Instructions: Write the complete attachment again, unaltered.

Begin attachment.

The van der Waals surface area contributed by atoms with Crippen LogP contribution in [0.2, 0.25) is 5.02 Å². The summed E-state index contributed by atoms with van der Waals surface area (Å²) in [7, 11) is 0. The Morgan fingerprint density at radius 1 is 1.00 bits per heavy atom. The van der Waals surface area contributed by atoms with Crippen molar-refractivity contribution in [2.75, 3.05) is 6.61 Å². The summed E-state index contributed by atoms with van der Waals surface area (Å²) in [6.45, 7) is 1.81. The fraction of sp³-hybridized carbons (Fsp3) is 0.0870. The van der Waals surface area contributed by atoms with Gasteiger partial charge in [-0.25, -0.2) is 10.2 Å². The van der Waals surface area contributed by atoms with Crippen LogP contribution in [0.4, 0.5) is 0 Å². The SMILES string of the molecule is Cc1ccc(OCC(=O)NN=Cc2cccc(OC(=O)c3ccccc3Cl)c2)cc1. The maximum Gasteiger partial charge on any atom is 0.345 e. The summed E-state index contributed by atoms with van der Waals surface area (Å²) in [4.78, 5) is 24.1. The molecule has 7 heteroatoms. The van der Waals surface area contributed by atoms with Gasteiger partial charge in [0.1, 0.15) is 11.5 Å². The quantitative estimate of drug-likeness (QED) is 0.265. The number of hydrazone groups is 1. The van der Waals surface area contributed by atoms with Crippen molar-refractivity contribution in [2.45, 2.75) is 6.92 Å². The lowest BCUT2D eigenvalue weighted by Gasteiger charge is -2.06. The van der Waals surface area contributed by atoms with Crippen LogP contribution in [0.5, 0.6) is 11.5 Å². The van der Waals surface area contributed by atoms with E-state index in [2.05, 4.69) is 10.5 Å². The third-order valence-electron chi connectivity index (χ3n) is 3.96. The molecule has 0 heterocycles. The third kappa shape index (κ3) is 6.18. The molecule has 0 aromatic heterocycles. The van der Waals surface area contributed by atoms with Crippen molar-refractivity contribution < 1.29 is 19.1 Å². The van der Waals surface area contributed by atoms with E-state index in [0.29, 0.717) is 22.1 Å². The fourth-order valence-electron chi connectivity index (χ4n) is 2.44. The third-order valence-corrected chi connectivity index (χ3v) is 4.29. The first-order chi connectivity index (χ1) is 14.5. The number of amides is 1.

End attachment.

The van der Waals surface area contributed by atoms with Crippen LogP contribution in [0.2, 0.25) is 5.02 Å². The summed E-state index contributed by atoms with van der Waals surface area (Å²) in [7, 11) is 0. The Morgan fingerprint density at radius 1 is 1.00 bits per heavy atom. The van der Waals surface area contributed by atoms with Crippen molar-refractivity contribution in [2.75, 3.05) is 6.61 Å². The summed E-state index contributed by atoms with van der Waals surface area (Å²) in [6.45, 7) is 1.81. The fraction of sp³-hybridized carbons (Fsp3) is 0.0870. The van der Waals surface area contributed by atoms with Gasteiger partial charge in [-0.25, -0.2) is 10.2 Å². The van der Waals surface area contributed by atoms with Crippen LogP contribution in [0.4, 0.5) is 0 Å². The SMILES string of the molecule is Cc1ccc(OCC(=O)NN=Cc2cccc(OC(=O)c3ccccc3Cl)c2)cc1. The maximum Gasteiger partial charge on any atom is 0.345 e. The summed E-state index contributed by atoms with van der Waals surface area (Å²) in [4.78, 5) is 24.1. The molecule has 7 heteroatoms. The van der Waals surface area contributed by atoms with Gasteiger partial charge in [0.1, 0.15) is 11.5 Å². The quantitative estimate of drug-likeness (QED) is 0.265. The number of hydrazone groups is 1. The van der Waals surface area contributed by atoms with Crippen molar-refractivity contribution in [2.45, 2.75) is 6.92 Å². The lowest BCUT2D eigenvalue weighted by Gasteiger charge is -2.06. The van der Waals surface area contributed by atoms with Crippen LogP contribution in [0.5, 0.6) is 11.5 Å². The van der Waals surface area contributed by atoms with E-state index in [2.05, 4.69) is 10.5 Å². The third-order valence-electron chi connectivity index (χ3n) is 3.96. The molecule has 0 heterocycles. The third kappa shape index (κ3) is 6.18. The molecule has 0 aromatic heterocycles. The van der Waals surface area contributed by atoms with Crippen molar-refractivity contribution < 1.29 is 19.1 Å². The van der Waals surface area contributed by atoms with E-state index in [0.29, 0.717) is 22.1 Å². The fourth-order valence-electron chi connectivity index (χ4n) is 2.44. The third-order valence-corrected chi connectivity index (χ3v) is 4.29. The first-order chi connectivity index (χ1) is 14.5. The number of amides is 1.